As for who would race this race? I think there would be a good few Paraguayan club/amateur teams, of course. There is the oldest continuous team out there, Paraguay Cycles Club
; there is also Club Ciclistas Del Este, which organises a large number of the road races in that part of the country; the CC Hernandarias, which is a well known team. In addition to this I think there could be a team linked to the track program like they do in the Tour du Maroc, and probably Club Olímpia, which is both the biggest football (soccer) club in the country but also a multisport club that could reasonably add a cycling arm in the same fashion as Benfica or Peñarol - after all it added a rugby union section to coincide with the establishment of the South American Club Championship in 2017. On top of that you could get another couple of regional teams, and then for overseas teams, grab some of the likes of SwiftCarbon Brasil (with Magno Prado Nazaret, João Pedro Rossi and Caio Godoy), a couple of the Argentine Continental teams (maybe more the ones focused around the veteran journeymen of South America, so like Gremios with Emiliano Ibarra and Laureano Rosas and Chimbas te Quiero with Mauro Richeze and Alejandro Durán?) and a couple of Uruguayan teams like Alas Rojas de Santa Lucía, whoever is sponsoring them now. Maybe the Chilean Papa Johns team as well?
The other good thing is that without lengthy cycling
history to go into, the stage write-ups might be a bit less overlong. Or not, as the case may be.
Stage 1: Encarnación - Maria Auxiliadora, 140km
Hotel Tirol-Picada Boca (10,4km @ 1,5%)
So the first stage of the race has us in the very southeast of Paraguay, in the city of Encarnación. The capital of the Itapúa region which runs along the Argentine border in this corner of the country, it is home to around 120.000 within the city limits and just under double that in the urban area which makes it Paraguay’s third-largest city. The narrow panhandle of Argentina that is the Provincia de Misiones separates it from Uruguay and Brazil, and it sits across the Paraná river from the Argentine city of Posadas, which it is connected to by the San Roque González de Santa Cruz Bridge, opened in 1990, which facilitates road and rail trade between the two countries and enables a large amount of tourism from neighbouring Argentines. The bridge is named after the founder of each city; curiously the original city was Posadas, which was named Anunciación de Itapúa by its founder, the Paraguayan Jesuit whose name is given to the bridge naming them. A decade later, however, the city was moved to the northern bank of the Paraná, on the site of the current city, and this was named Encarnación when it reached city status in 1703. Remains of the old Jesuit Missions in the Paraná area of Paraguay were declared UNESCO World Heritage Sites in 1993.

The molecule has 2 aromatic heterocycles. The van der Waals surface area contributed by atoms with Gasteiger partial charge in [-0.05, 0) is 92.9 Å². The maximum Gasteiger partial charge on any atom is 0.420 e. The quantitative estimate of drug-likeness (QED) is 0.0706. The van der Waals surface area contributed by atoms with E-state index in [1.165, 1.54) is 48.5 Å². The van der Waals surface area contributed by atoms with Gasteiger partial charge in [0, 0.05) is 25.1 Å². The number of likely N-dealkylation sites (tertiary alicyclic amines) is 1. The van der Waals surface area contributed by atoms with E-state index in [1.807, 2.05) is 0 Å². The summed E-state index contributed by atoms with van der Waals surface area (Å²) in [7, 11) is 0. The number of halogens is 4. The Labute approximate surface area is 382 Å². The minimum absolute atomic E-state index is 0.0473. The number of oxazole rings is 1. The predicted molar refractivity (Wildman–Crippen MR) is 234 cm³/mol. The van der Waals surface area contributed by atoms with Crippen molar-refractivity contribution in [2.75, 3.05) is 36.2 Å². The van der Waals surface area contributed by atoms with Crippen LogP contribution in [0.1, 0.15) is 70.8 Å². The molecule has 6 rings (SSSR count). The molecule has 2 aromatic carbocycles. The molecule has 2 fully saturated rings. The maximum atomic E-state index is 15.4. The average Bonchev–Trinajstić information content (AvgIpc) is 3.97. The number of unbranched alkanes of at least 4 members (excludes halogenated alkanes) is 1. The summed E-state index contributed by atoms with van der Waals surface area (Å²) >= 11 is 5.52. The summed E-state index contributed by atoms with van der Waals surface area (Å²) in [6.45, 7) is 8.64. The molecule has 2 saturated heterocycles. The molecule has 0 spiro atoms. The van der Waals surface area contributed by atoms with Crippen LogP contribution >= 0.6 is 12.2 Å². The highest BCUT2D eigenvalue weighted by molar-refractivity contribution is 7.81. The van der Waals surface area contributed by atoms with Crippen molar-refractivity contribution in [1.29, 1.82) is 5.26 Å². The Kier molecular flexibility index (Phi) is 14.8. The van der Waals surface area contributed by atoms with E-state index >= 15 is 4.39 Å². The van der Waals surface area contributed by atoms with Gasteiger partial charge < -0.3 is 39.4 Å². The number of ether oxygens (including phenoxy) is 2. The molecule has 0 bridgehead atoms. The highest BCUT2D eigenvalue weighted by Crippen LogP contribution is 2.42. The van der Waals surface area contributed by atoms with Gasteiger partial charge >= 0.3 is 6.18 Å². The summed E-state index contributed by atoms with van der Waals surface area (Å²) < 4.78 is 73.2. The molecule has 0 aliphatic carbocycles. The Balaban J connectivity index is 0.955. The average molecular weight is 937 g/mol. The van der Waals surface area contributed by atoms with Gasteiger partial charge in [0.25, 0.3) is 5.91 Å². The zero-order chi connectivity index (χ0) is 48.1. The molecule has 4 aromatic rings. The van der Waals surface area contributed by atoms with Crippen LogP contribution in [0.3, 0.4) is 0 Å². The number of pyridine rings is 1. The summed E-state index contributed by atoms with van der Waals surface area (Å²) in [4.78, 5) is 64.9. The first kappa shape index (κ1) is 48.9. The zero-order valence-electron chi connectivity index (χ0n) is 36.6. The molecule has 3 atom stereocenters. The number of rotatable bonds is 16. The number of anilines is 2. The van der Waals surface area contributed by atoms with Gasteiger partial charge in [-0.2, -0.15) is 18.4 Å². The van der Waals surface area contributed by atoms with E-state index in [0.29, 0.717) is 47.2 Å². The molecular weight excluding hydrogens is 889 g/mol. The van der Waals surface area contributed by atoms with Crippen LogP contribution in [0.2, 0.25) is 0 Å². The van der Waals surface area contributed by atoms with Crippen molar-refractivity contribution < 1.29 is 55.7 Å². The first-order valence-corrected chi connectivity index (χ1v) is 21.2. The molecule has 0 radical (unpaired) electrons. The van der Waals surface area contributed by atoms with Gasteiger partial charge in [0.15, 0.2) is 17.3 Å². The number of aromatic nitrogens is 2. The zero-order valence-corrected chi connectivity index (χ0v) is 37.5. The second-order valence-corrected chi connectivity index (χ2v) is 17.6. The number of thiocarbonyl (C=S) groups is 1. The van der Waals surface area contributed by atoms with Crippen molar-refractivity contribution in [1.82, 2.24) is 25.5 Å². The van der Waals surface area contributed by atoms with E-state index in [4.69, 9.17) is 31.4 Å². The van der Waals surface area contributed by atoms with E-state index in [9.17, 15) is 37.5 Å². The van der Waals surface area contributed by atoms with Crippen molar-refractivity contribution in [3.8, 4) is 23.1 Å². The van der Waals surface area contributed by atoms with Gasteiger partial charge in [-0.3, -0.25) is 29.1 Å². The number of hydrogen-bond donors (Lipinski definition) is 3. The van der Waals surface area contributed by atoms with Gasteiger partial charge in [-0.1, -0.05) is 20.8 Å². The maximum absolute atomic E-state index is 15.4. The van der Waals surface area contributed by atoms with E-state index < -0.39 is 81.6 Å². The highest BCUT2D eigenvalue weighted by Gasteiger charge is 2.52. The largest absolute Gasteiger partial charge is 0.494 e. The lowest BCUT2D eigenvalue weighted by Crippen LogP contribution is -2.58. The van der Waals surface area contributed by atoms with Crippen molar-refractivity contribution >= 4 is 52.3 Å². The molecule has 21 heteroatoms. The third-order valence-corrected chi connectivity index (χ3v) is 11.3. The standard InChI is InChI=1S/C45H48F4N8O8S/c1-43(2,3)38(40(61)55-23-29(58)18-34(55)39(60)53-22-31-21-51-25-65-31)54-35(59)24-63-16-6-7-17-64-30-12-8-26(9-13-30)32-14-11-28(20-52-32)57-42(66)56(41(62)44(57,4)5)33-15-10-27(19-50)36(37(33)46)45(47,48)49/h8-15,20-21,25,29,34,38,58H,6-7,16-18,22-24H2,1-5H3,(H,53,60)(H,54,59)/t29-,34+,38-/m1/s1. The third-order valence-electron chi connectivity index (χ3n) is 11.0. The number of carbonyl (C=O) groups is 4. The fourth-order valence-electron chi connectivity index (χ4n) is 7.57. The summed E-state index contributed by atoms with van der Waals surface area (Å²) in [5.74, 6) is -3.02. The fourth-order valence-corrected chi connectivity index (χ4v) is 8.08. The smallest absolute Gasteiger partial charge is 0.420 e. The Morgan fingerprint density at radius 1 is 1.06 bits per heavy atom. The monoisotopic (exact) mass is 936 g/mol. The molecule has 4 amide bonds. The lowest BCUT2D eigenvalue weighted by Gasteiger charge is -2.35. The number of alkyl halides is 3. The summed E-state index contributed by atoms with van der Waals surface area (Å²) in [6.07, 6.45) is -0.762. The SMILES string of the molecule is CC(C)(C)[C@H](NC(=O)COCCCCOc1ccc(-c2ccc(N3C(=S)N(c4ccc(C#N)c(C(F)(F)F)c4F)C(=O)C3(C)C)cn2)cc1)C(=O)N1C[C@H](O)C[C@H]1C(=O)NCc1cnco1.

As the other settlement had not been abandoned, however, it became part of the three-fold territorial disputes that led to the Paraguayan War, with Argentina claiming the land between the Paraná and the Río Uruguay as far as the Chopim river, bringing them into dispute not just with Paraguay but also Brazil. With the borders not having been fixed since the collapse of the Virreinato del Río de la Plata (corresponding to modern Argentina, Bolivia, Uruguay and Paraguay) and all bar Uruguay laying claim to large swathes of as yet unexplored or not fully-charted lands, the Cisplatine War became a concern to Paraguay; Brazil and Argentina had been economically dominating and subjugating Uruguay and Paraguay, being a landlocked state, had fear of suffering a similar fate. With Brazil helping Paraguay to fortify its defences against an Argentine state, President Solano López perhaps bit off more than he could chew attempting to solidify Paraguayan territory; the resource-rich Paraguay wanted more control of waterways and transport links to take advantage of that, but this also made much of their land desirable to their neighbours too. The Tripartite Alliance of Brazil, Uruguay and Argentina each took bites out of Paraguayan land and the Paraguayans suffered enormous losses that left them as one of the weakest states of the continent for generations to come. The Brazilians set up a military base on behalf of the Argentines at the south side of Encarnación, and this city was renamed Posadas after a former Argentine leader a few years after the defeat of the Paraguayans.
Due to its cultural heritage, mild and less humid climate, and a wide range of attractive river beaches (bearing in mind, of course, the landlocked nature of the country), Encarnación has grown to become the unofficial summer capital of Paraguay and its centre of tourism, both as an attractive retreat for the great and good of Paraguay itself and also as a cheap retreat for Argentines drawn to the relative low prices of their neighbours.